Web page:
Another battle between the Ashanti and British occurred between 1873 and 1874. During this time, the British had extended their territory after buying Dutch Gold Cost from the Dutch. As such, the Dutch Shanta treaty (agreement between Dutch and Shanta) was no longer in use. Therefore, the Ashanti invaded the new British territory. As a result, Britain sent General Garnet Wolseley together with 2500 British troops to send the invaders away. Some of the British soldiers belonged to the Fante ethnicity.


Wolseley arrived at the Gold Coast before his soldiers to plan his attack. His aim was to build roads that would connect to Kumasi, camps, bridges, and stock a lot of ammunition. Around 1874, the troops had arrived. On January 31st, the British ambushed the villages forcing the Ashantis to escape. The troops bombed the royal palace, lynched houses leaving the village in ruins.


However, in 1874, the Ashanti signed the treaty of Foeman to stop the wars. The treaty required the Ashanti to give Britain plenty of gold in exchange for free trade at the coast and the abolishing of human sacrifices. Meanwhile, General Wolseley landed a promotion and praises after his victory.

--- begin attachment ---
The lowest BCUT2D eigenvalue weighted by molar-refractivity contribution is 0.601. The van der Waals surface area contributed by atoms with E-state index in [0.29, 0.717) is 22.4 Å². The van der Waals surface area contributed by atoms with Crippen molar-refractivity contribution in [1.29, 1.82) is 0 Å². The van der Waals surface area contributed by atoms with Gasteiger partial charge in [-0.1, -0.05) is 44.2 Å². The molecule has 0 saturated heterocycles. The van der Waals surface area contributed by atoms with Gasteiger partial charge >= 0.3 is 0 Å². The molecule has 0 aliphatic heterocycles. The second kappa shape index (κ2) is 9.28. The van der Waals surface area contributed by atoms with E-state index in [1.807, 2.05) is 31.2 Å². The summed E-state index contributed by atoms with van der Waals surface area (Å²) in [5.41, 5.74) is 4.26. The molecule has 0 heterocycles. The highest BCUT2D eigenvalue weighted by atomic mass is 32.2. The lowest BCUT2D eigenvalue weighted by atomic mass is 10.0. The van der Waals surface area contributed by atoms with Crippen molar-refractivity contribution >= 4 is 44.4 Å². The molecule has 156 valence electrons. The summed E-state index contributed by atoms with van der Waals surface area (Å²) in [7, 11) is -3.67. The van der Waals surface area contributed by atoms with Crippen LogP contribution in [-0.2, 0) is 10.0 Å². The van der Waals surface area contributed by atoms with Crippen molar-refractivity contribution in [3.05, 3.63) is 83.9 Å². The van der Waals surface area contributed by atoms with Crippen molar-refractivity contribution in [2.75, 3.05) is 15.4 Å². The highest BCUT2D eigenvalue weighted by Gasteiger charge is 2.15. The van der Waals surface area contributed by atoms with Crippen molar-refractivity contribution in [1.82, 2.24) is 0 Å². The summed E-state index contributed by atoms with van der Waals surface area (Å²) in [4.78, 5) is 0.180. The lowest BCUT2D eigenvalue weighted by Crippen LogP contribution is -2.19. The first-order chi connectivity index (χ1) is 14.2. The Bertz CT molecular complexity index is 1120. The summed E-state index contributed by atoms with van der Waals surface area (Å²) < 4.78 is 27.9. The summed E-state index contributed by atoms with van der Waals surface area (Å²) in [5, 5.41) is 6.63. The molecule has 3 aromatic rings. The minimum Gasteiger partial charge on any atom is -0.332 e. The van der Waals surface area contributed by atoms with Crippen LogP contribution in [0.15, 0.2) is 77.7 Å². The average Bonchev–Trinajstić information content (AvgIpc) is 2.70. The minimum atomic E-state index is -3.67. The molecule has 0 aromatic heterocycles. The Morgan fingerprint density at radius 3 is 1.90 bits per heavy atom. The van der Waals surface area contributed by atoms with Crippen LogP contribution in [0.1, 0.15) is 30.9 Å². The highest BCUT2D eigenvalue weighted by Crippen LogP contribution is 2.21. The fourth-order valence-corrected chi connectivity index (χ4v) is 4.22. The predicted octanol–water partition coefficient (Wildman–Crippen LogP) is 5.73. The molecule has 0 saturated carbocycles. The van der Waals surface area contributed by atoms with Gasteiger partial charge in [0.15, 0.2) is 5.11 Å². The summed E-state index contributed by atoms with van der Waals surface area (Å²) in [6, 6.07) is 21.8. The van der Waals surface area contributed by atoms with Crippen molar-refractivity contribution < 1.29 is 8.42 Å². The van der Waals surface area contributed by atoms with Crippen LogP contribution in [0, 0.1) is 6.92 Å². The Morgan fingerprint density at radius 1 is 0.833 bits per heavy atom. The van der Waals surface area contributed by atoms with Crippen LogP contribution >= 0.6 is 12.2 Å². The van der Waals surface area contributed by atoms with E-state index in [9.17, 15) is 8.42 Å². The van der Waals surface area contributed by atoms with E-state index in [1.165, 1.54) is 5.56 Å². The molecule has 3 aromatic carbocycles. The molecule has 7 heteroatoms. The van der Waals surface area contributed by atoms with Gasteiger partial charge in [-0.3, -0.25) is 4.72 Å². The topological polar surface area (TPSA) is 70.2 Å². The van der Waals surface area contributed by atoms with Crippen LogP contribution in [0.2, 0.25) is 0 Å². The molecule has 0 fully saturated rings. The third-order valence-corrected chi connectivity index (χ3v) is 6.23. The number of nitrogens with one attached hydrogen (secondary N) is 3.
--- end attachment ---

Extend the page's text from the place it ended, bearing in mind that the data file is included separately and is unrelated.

Between 1895 and 1896, another war happened between the British and the Ashanti. The latter had refused to become a British protectorate from around 1891 to 1894. They also prohibited the British from creating settlements in Kumasi. The Ashanti king wanted to protect its land and gold from the Europeans. The Ashanti even sent delegations to London and offered to send their cocoa, gold, and rubber to the British in exchange for their liberation. Meanwhile the British were eager to control the Ashanti kingdom. It was not long before the British troops marched to Kumasi.


The Ashanti king at that time ordered the people not to resist the British. However, the troops started ailing from diseases leading to the death of some of them. The Asantehene had also refused to pay for the gold and so the British arrested him. In 1897, the Ashanti became a British protectorate as all its leaders were deposed to Seychelles.


As time went by, the British innovated technology in Ashanti, built railway lines, and expanded their territory. However, around 1900, another war broke when Sir Frederick Mitchell Hodgson, a British representative committed an offense by sitting on the Ashanti golden stool. The latter was a royal throne which was sacred among the Ashantis. This act angered the Ashantis who then attacked the soldiers.


The British soldiers who were now fighting the numerous diseases sought refuge. Great Britain sent relief services to help its soldiers who were now battling for their lives. These people who came to aid went through numerous traps before reaching their destination. However, in January 1902, the Ashanti s decided to allow their territory to become a British protectorate in exchange for the security of the golden stool. The Ashantis saw their decision to secure their golden stool as a win.